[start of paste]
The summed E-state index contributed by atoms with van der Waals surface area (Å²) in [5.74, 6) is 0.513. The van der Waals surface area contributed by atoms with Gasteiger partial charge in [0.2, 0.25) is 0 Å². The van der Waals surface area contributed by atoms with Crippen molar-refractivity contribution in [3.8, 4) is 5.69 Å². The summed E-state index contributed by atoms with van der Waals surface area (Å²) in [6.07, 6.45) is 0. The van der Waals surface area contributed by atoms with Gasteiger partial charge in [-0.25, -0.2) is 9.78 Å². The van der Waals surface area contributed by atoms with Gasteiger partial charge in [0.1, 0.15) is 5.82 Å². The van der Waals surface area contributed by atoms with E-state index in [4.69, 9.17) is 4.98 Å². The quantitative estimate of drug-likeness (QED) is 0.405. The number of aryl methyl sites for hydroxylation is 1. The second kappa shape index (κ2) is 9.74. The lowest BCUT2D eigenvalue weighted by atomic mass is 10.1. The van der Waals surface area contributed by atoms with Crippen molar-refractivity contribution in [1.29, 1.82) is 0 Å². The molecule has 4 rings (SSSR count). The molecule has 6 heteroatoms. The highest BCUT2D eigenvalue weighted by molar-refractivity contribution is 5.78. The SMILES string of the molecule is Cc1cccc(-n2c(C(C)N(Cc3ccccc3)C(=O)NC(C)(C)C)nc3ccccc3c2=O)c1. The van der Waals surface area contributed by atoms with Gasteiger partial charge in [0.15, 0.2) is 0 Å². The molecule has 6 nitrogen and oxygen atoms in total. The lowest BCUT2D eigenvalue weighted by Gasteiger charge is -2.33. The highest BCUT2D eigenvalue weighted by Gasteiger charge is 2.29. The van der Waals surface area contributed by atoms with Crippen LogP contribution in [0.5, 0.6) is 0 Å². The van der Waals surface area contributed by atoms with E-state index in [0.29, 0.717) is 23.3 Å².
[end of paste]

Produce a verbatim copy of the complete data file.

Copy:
The summed E-state index contributed by atoms with van der Waals surface area (Å²) in [5.74, 6) is 0.513. The van der Waals surface area contributed by atoms with Gasteiger partial charge in [0.2, 0.25) is 0 Å². The van der Waals surface area contributed by atoms with Crippen molar-refractivity contribution in [3.8, 4) is 5.69 Å². The summed E-state index contributed by atoms with van der Waals surface area (Å²) in [6.07, 6.45) is 0. The van der Waals surface area contributed by atoms with Gasteiger partial charge in [-0.25, -0.2) is 9.78 Å². The van der Waals surface area contributed by atoms with Gasteiger partial charge in [0.1, 0.15) is 5.82 Å². The van der Waals surface area contributed by atoms with E-state index in [4.69, 9.17) is 4.98 Å². The quantitative estimate of drug-likeness (QED) is 0.405. The number of aryl methyl sites for hydroxylation is 1. The second kappa shape index (κ2) is 9.74. The lowest BCUT2D eigenvalue weighted by atomic mass is 10.1. The van der Waals surface area contributed by atoms with Crippen molar-refractivity contribution in [1.29, 1.82) is 0 Å². The molecule has 4 rings (SSSR count). The molecule has 6 heteroatoms. The highest BCUT2D eigenvalue weighted by molar-refractivity contribution is 5.78. The SMILES string of the molecule is Cc1cccc(-n2c(C(C)N(Cc3ccccc3)C(=O)NC(C)(C)C)nc3ccccc3c2=O)c1. The van der Waals surface area contributed by atoms with Gasteiger partial charge in [0.15, 0.2) is 0 Å². The molecule has 6 nitrogen and oxygen atoms in total. The lowest BCUT2D eigenvalue weighted by Gasteiger charge is -2.33. The highest BCUT2D eigenvalue weighted by Gasteiger charge is 2.29. The van der Waals surface area contributed by atoms with Crippen LogP contribution in [0.5, 0.6) is 0 Å². The van der Waals surface area contributed by atoms with E-state index in [0.29, 0.717) is 23.3 Å².